MAGENTA was a computer model used to estimate the number of people exposed to significant aircraft noise worldwide. The original MAGENTA model development was done with the Committee on Aviation Environmental Protection (CAEP) under the International Civil Aviation Organization (ICAO) to assess the worldwide aviation noise climate. The computational core of MAGENTA was FAA���s Integrated Noise Model (INM), the most widely used computer program to calculate aircraft noise around airports. Major assumptions on local traffic use came from getting INM datasets developed for an airport. The noise studies obtained from U.S. airports had gone through thorough public review; either under the National Environmental Policy Act (NEPA) requirements or as part of a land use compatibility program.

U.S. Model Development

A U.S. version of the global MAGENTA model was developed to determine the noise exposure in the U.S. using data on aircraft and operations specific to U.S. airports. The general, regional FESG forecast used in the CAEP version of MAGENTA was replaced by the FAA Terminal Area Forecast (TAF), which provides current and accurate information on how traffic will increase at each US airport. The U.S. version of MAGENTA evolved over time as more comprehensive databases were incorporated to improve the accuracy of the model.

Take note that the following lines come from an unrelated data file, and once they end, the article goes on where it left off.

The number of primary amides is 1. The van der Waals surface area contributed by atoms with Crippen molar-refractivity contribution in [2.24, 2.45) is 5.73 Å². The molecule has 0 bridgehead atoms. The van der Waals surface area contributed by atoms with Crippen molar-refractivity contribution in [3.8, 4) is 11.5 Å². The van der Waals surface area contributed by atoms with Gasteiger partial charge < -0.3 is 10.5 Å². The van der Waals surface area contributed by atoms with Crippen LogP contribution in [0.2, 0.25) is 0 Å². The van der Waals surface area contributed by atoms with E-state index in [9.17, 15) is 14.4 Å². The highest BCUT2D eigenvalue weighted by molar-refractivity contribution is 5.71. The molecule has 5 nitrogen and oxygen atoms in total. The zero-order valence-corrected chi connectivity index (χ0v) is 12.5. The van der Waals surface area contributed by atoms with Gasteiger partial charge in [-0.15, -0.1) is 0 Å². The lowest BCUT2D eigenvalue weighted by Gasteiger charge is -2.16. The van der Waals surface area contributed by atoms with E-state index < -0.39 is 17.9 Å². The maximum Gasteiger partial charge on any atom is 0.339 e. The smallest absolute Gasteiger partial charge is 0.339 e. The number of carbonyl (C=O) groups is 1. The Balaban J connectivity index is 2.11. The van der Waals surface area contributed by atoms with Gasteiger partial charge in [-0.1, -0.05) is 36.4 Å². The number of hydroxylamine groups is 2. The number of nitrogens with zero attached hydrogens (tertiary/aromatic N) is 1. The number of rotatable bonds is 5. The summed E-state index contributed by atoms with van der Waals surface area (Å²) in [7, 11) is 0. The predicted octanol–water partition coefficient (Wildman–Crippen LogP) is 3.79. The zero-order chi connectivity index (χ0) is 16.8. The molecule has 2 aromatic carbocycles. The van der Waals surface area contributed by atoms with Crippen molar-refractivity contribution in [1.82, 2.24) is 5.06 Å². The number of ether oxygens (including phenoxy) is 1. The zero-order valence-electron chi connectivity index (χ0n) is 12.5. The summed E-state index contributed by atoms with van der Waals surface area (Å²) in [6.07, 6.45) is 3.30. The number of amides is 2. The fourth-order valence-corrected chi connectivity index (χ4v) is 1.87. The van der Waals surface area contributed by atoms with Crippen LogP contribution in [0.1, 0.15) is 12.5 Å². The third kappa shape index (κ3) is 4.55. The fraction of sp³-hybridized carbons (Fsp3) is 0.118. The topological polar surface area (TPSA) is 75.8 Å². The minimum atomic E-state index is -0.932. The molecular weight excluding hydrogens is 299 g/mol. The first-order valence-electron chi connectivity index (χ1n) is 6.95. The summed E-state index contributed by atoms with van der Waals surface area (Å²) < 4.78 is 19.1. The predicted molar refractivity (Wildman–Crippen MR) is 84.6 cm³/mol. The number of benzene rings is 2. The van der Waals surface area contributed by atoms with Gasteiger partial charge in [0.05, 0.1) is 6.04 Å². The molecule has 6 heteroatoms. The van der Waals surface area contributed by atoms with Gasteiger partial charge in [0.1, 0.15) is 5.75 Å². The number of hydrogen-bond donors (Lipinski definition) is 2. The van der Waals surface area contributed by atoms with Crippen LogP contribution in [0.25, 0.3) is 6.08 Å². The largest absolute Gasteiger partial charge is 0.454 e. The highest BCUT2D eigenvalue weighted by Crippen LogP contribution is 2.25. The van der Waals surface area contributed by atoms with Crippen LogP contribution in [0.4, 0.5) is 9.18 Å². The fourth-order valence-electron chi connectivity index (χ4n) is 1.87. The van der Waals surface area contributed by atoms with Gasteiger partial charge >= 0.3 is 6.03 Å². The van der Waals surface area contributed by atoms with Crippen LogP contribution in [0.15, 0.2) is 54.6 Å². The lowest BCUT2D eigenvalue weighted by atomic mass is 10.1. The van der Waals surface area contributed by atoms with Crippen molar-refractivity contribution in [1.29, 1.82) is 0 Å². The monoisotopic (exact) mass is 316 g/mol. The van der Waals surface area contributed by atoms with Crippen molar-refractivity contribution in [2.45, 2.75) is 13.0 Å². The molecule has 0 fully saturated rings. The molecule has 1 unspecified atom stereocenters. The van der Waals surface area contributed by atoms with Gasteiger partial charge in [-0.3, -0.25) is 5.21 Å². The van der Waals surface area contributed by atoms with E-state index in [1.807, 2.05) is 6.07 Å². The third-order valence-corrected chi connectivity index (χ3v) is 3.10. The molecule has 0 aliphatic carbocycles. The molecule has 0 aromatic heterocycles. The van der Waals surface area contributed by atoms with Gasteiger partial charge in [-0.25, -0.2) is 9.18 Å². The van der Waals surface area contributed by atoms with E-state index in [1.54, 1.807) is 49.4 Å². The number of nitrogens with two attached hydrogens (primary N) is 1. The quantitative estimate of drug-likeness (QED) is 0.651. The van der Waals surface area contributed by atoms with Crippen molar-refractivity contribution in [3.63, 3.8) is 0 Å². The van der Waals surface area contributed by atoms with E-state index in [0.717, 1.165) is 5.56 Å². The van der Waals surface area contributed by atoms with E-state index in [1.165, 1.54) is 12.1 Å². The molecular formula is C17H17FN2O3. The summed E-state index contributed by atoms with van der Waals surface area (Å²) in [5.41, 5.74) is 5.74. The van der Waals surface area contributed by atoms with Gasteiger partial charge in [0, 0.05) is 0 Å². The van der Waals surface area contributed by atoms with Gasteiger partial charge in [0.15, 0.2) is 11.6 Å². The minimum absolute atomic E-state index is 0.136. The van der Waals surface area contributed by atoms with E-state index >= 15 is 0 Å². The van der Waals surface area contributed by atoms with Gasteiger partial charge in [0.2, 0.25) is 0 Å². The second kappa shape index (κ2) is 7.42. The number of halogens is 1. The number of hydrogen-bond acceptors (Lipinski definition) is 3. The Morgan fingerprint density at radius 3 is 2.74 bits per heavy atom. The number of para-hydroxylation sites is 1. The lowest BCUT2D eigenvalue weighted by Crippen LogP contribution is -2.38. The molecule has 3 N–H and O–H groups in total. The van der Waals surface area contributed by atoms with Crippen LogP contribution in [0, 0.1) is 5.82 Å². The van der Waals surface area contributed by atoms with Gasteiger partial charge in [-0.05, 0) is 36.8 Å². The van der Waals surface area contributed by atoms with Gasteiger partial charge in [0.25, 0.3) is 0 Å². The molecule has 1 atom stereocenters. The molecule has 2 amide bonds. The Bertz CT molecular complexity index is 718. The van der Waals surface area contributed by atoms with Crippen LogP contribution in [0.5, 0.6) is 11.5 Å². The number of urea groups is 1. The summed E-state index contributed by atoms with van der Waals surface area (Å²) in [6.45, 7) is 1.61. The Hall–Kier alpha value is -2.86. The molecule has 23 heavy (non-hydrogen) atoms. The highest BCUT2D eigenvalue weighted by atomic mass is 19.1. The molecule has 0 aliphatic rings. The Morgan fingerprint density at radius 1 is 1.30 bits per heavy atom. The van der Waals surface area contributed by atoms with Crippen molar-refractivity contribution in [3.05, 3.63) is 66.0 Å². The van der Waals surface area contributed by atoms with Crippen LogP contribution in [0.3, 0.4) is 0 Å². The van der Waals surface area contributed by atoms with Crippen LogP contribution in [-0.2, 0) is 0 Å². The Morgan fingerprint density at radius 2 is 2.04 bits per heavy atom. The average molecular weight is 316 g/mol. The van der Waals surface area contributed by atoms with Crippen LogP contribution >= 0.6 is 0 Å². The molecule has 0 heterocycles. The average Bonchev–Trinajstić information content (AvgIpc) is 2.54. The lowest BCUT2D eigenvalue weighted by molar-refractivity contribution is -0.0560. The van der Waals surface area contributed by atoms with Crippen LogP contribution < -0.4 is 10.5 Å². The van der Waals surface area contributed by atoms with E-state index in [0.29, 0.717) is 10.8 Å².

The data source for airport traffic changed from the Official Airline Guide (OAG) to the FAA Enhanced Traffic Management System (ETMS). Unlike OAG, the ETMS database includes unscheduled air traffic, which allowed for more accurate modeling of freight, general aviation, and military traffic. The ETMS also provided more details on aircraft type for a more accurate distribution of aircraft fleet mix. Under the prior model, unscheduled traffic was estimated and adjustments in the number of people exposed were made at the national level.


MAGENTA was an FAA government research tool, not for release to the public. MAGENTA was used in support of CAEP noise analysis and eventually became part of the Aviation Environmental Design Tool (AEDT). The U.S. version of MAGENTA was used to support the DOT Government Performance Review Act (GPRA) performance goal and FAA's own Flight Plan performance goal by tracking the number of people in the US exposed to significant aircraft noise. This reporting requirement is now fulfilled using AEDT.